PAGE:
The Significance of Prophecy. What does “prophet” mean in the Word of God? What is the extent of prophecy in the Old and New Testaments? Major Themes of Prophecy. There are approximately 14 major areas upon which the light of the prophetic word falls. Hebraic Prophecy. Those predictions beginning in Genesis through to the New Testament concerning the history and ultimate destiny of the Hebrew People are called Hebraic prophecies. Messianic Prophecy. The prophecies about the coming of the Lord Jesus are by far the most important in all literature. Prophecies in Daniel. The book of Daniel is the only panoramic survey of the great empires of the world down to the end of the age. It has chronological prophecy indicating the coming of the Lord. Prophecies of Christ. Jesus talked prophetically concerning himself, the church, the Jews and the fall of Jerusalem, the course of the age, the end of the age, and of judgment to come. The Olivet Discourse. On the Mount of Olives during Holy Week Jesus delivered His last pronouncement to the public. It is recorded in Matthew 24‑25, Mark 13 and Luke 21. In this last discourse Jesus prophesies on the time before, during and after the Tribulation. The Resurrection Chapter. I Corinthians 15 talks about the Resurrection. Is there certainty in the resurrection of Jesus? What is its importance? The Anti‑Christ. Who is this Anti-Christ, the supreme enemy of God? What will be his work? What are his characteristics? Who are the two beasts that come against God? The Book of Revelation. We need this final book of triumph and victory. It is a book of conflict, of light over darkness, between the powers of evil, Satan, and Hell against the power of the Lord Jesus Christ.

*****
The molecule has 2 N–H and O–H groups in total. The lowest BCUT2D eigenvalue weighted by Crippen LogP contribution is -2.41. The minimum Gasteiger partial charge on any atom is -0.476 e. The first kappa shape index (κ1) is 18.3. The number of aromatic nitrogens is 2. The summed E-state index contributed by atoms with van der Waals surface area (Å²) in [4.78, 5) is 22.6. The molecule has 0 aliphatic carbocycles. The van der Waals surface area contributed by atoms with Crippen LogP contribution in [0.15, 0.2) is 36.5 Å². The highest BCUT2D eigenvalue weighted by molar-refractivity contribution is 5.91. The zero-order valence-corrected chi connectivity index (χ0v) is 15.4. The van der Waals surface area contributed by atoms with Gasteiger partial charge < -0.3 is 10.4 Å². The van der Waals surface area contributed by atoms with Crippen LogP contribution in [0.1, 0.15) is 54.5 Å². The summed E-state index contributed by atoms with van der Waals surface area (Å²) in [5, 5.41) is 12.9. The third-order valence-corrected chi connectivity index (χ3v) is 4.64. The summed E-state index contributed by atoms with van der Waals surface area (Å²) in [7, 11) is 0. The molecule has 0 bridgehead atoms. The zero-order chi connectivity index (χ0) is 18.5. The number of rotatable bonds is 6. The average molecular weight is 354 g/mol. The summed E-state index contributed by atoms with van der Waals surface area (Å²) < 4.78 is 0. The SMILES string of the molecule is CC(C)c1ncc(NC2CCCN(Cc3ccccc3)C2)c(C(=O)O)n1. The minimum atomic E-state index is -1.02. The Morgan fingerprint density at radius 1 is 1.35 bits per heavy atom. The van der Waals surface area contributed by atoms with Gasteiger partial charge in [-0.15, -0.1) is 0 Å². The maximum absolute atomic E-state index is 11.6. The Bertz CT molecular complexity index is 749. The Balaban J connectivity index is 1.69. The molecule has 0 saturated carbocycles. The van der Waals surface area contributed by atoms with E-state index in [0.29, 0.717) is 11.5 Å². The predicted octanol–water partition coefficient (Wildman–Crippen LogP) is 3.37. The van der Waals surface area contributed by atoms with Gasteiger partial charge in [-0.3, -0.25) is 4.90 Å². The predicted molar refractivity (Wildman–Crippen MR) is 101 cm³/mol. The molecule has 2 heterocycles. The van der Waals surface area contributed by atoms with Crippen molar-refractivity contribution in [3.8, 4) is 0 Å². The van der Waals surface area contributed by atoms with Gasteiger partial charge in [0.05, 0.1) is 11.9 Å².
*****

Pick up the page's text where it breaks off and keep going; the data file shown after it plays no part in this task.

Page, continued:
Wilbur M. Smith, D.D.

Dr. Smith served on the faculties Of Moody Bible Institute, Fuller Theological Seminary and Trinity Divinity School. He was a member of the American Society of Church History, The Chicago Society of Biblical Research, The National Association of Biblical Instructors, The Society of Biblical Literature and Exegesis, The Victorian Institute of Great Britain, and the American School of Oriental Research. He is recognized worldwide as an authority on Biblical Literature. He accumulated a personal library of 25,000 Volumes on Bible related Subjects that is considered the most valuable collection ever assembled on biblical Subjects by an individual. For 25 years he was editor of Peloubets' Notes on the International Sunday School Lesson, and authored several books including: The Supernaturalness of Christ, Therefore Stand, Voice of God, Profitable Bible Study, and Egypt in Biblical Prophecy.